[A joyous holiday to everyone celebrating the Feast of the Ascension today!]
2. Not only is tomorrow my usual day off, but I have Friday off as well! We are going to see a baseball game Friday night, so I was already planning to get off early, but then I thought, well, let me just see if I can take the whole day off, and there's not anything major going on, so I can!
3. We had gyoza and edamame for dinner. I never make them from scratch, just buy the bag of frozen ones, so it's really a pretty easy meal to make, and so delicious.
4. Look at this sweet sleepy Chloe!
Title: Love Buzz
Author: Shimura Takako
Publisher: Young King
Status in Japan: 3 volumes, complete
Scanlator: Megchan's Scanlations + Heterophobia Fansubs
Scanlation Status: Ongoing
More Info: Baka Updates
Summary: Five years ago, pro wrestler Fuji Kaoru disappeared one day before a match. Now she shows up at her old gym out of the blue, with a five-year-old daughter in tow. But not everyone is willing to welcome her back with open arms.
Chapter Summary: Fuji's family really wants to meet her ex.
Chapter 12: Do You Want to See Your Daddy?
ETA: Weirdly enough, while this version has broken images right now, her reblog http://therealjenwang.tumblr.com/post/
“This book is really special to me because I basically wrote it for my teenage self, which is something I haven’t done before. I wanted a story that explored questions about gender and self-identity in a way that was also really colorful and fun and positive. The personal themes are there, but also lots of dresses and princesses. The idea was to create my ideal Disney movie, and writing this has genuinely been one of the most fun, liberating, experiences I’ve had making comics. My awkward confused fourteen year-old self would’ve really connected with this book and I hope it does the same for other young readers,” says Jen Wang.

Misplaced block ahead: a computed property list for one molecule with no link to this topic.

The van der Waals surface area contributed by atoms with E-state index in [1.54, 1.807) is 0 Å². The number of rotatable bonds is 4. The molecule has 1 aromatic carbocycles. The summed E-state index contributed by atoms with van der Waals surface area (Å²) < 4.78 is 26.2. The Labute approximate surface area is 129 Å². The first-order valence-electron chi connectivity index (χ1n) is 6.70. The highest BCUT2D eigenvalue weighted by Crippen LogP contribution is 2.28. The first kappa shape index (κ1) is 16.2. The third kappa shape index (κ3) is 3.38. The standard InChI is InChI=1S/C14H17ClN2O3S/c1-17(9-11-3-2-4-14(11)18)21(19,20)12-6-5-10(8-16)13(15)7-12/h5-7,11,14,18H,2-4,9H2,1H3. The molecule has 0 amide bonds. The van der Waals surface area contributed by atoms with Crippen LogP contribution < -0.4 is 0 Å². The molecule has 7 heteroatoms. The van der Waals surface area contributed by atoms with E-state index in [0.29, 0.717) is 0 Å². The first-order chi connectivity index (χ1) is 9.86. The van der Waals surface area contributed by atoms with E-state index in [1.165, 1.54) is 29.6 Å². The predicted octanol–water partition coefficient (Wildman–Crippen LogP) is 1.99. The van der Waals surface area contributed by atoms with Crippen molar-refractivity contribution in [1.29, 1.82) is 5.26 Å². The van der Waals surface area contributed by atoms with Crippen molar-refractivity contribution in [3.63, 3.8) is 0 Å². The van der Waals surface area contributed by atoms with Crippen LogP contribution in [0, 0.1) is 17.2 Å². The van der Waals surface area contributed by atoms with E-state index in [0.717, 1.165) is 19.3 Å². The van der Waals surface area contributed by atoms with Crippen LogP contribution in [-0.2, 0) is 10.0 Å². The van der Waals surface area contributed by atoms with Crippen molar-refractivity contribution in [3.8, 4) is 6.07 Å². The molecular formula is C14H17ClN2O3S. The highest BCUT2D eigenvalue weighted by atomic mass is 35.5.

Why is it not out for months? Why?
So, we are in Madison, and checked into the Concourse. Don’t know yet who else is in town. Right now it’s just Jack and myself; Sarah arrives sometime tomorrow. At the moment, we are waiting on room service (haven’t eaten more than a small, bus-friendly snack since early breakfast on the train, due to train delays rushing us through Chicago Union Station in all of 10 minutes) and decompressing. We might look for other congoers to link up with later tonight, particularly if anyone’s in the lounge
The train ride was a bit of a test run for future train rides. It was our first one together and the longest train ride either of us has been on lately. It had its ups and downs. I had expected to be able to do some creative work, but everything about the experience was just on the edge of being comfortable/convenient enough for that to be realistic.
Among other things, my presentation has changed quite a bit since the heyday of my previous train rides, which made it a lot harder to be left to my own devices in the lounge/observation car in the wee hours of the night. We’re looking at options for future trips like getting a sleeper roomette for slightly more privacy.
Originally published at Blue Author Is About To Write.
Why call him Louis when the other sons don't have latinized - frankified names? Before Louis shows up, and when he shows up, and after he shows up, one sees Lothars in the tree, but no Ludovics or Ludowigs etc. These are germanic forms of Louis, They Say.
But I had learned that Louis is derived from Clovis -- and as we know, of course, it is a Clovis who was the first Merovingian king, and there were many other Clovii in Merovingian history. But no, no, no! exclaimed another friend. From the dox we know that Ludwig and variations are the names from which Louis derives, she informs. That was puzzling enough to make me doubtful. If Louis comes from Ludwig, why did so many other scholars and historians state so confidently that Louis, pronounced 'lwi', derives from Clovis?